OCCASIONAL PAPERS

You are here

Expansion of the Karakoram Corridor: Implications and Prospects

Mr. Senge Sering has a Masters in Development Studies from the University of East Anglia, and was a Visiting scholar at IDSA, New Delhi.
  • Share
  • Tweet
  • Email
  • Whatsapp
  • Linkedin
  • IDSA Occasional Paper No. 27
    2012

    China has huge and long-term presence in Gilgit-Baltistan and is building extensive road, bridge and telecom networks to sustain it. The drivers compelling China to develop Karakoram Corridor are diverse and mainly pertain to its economic, strategic and political ambitions. However, the projects, which currently serve the strategic and economic interests of the investor, need to promote interests of the local people and enhance their decision-making power and control over project revenues on priority basis. Growing Chinese interference in local affairs will create friction among different stakeholders and lead to instability in Gilgit-Baltistan. Chinese and Pakistani control over resource-revenues may be a short-term tactical move, but will fail to provide any long-term strategic gains. The role that locals see for China in Gilgit-Baltistan is firstly, to withdraw from the occupied valleys of Shaksgam, Raskam, Shimshal, and Aksai- chin; secondly, to refrain from getting involved in the affairs of J&K including Gilgit-Baltistan; and thirdly, to persuade Pakistan to withdraw from PoK including Gilgit-Baltistan.This can help bring peace and stability to South Asia.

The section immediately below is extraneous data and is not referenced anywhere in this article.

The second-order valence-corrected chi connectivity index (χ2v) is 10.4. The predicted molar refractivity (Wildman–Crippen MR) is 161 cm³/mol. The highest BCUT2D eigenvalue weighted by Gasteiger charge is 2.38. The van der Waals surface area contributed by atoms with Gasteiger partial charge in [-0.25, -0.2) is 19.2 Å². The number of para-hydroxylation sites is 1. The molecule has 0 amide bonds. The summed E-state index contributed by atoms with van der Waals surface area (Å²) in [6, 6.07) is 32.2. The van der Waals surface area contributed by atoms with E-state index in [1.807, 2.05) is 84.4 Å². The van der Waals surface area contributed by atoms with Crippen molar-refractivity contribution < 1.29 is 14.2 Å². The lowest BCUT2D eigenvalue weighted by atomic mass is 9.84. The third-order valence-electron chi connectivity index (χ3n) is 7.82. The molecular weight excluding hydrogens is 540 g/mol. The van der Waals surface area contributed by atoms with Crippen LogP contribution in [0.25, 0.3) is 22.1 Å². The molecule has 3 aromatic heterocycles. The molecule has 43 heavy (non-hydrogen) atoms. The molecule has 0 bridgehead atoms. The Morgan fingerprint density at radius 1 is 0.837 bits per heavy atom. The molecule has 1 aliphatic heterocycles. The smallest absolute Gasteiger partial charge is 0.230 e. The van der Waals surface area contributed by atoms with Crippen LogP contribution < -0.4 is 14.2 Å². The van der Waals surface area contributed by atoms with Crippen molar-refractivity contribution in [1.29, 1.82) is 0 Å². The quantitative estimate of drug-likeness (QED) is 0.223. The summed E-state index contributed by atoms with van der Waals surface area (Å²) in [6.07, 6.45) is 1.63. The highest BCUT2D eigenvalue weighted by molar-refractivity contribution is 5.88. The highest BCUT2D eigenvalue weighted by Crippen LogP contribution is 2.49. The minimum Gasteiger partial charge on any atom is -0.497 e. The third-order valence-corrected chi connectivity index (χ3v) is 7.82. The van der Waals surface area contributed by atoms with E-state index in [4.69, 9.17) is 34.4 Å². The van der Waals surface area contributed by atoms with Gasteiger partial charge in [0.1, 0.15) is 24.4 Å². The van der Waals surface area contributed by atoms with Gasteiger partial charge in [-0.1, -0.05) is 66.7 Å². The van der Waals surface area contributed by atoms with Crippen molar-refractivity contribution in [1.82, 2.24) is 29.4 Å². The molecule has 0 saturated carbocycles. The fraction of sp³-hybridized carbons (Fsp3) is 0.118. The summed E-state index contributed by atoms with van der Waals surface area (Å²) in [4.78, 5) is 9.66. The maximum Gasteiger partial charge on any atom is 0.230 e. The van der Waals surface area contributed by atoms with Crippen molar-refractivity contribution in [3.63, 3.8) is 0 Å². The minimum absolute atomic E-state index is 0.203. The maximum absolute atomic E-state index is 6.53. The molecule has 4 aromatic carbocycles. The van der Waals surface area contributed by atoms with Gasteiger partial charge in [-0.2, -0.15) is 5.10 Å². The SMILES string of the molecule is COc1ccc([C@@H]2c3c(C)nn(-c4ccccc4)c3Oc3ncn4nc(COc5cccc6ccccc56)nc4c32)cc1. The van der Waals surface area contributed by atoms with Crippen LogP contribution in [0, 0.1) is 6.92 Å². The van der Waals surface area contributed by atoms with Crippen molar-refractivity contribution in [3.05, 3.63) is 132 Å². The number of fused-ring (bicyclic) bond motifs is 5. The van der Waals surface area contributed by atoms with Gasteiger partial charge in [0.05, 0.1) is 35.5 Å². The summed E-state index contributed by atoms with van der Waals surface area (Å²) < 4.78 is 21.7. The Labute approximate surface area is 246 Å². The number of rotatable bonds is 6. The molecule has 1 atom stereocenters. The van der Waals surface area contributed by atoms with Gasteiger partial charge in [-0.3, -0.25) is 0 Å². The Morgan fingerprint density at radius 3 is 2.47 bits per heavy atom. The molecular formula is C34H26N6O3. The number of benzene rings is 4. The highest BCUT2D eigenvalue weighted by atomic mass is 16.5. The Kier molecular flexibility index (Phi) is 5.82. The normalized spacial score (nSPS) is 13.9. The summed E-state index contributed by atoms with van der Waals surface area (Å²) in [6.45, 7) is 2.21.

About the Author

    Senge H. Sering was born in Shigar, a valley in the disputed region of Gilgit-Baltistan. He finished his degree in textile engineering from University of Engineering and Technology, Punjab and Masters in Development Studies from University of East Anglia, U.K. During the 1990s, he worked as a cultural activist and helped revive the indigenous script in Baltistan. He also helped establish a non-profit organisation in the Shigar valley to promote education and health services for the local women. Later, he joined a project of Aga Khan Foundation and worked in the monitoring, evaluation and research department. During that time, he was also associated with Baltistan Cultural Foundation. In 2009, he was selected as a visiting fellow to the Institute for Defence Studies and Analyses, New Delhi. Currently, he is managing the Institute for Gilgit Baltistan Studies based in Washington DC. He is also the member of the board of directors of the Gilgit - Baltistan National Congress.

    Download Occasional Paper

    Top